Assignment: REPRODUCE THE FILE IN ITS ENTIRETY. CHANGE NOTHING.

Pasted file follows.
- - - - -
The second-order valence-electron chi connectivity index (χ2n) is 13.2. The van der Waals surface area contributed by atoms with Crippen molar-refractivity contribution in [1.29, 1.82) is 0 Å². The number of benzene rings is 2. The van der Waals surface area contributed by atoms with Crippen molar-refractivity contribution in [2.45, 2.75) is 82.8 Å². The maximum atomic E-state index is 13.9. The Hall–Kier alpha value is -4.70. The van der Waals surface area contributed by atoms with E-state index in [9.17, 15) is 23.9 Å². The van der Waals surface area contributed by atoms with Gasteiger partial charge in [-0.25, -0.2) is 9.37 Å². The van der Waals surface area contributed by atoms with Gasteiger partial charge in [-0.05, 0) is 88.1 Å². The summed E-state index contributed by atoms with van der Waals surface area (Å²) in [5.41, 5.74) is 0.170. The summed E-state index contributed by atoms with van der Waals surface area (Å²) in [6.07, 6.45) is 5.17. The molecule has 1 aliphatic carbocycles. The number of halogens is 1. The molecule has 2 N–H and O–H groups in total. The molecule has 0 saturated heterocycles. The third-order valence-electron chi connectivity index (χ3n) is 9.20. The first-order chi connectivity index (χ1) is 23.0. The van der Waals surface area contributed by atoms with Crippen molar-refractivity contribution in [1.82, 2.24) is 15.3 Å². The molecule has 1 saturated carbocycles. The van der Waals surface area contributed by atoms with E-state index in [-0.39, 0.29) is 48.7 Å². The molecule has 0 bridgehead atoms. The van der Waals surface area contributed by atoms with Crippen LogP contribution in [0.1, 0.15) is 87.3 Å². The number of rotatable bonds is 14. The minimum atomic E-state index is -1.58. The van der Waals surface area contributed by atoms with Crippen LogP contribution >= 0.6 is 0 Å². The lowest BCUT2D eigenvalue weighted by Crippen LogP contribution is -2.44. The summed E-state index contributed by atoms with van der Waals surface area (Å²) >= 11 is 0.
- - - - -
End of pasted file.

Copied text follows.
The second-order valence-electron chi connectivity index (χ2n) is 13.2. The van der Waals surface area contributed by atoms with Crippen molar-refractivity contribution in [1.29, 1.82) is 0 Å². The number of benzene rings is 2. The van der Waals surface area contributed by atoms with Crippen molar-refractivity contribution in [2.45, 2.75) is 82.8 Å². The maximum atomic E-state index is 13.9. The Hall–Kier alpha value is -4.70. The van der Waals surface area contributed by atoms with E-state index in [9.17, 15) is 23.9 Å². The van der Waals surface area contributed by atoms with Gasteiger partial charge in [-0.25, -0.2) is 9.37 Å². The van der Waals surface area contributed by atoms with Gasteiger partial charge in [-0.05, 0) is 88.1 Å². The summed E-state index contributed by atoms with van der Waals surface area (Å²) in [5.41, 5.74) is 0.170. The summed E-state index contributed by atoms with van der Waals surface area (Å²) in [6.07, 6.45) is 5.17. The molecule has 1 aliphatic carbocycles. The number of halogens is 1. The molecule has 2 N–H and O–H groups in total. The molecule has 0 saturated heterocycles. The third-order valence-electron chi connectivity index (χ3n) is 9.20. The first-order chi connectivity index (χ1) is 23.0. The van der Waals surface area contributed by atoms with Crippen molar-refractivity contribution in [1.82, 2.24) is 15.3 Å². The molecule has 1 saturated carbocycles. The van der Waals surface area contributed by atoms with E-state index in [-0.39, 0.29) is 48.7 Å². The molecule has 0 bridgehead atoms. The van der Waals surface area contributed by atoms with Crippen LogP contribution in [0.1, 0.15) is 87.3 Å². The number of rotatable bonds is 14. The minimum atomic E-state index is -1.58. The van der Waals surface area contributed by atoms with Crippen LogP contribution >= 0.6 is 0 Å². The lowest BCUT2D eigenvalue weighted by Crippen LogP contribution is -2.44. The summed E-state index contributed by atoms with van der Waals surface area (Å²) >= 11 is 0.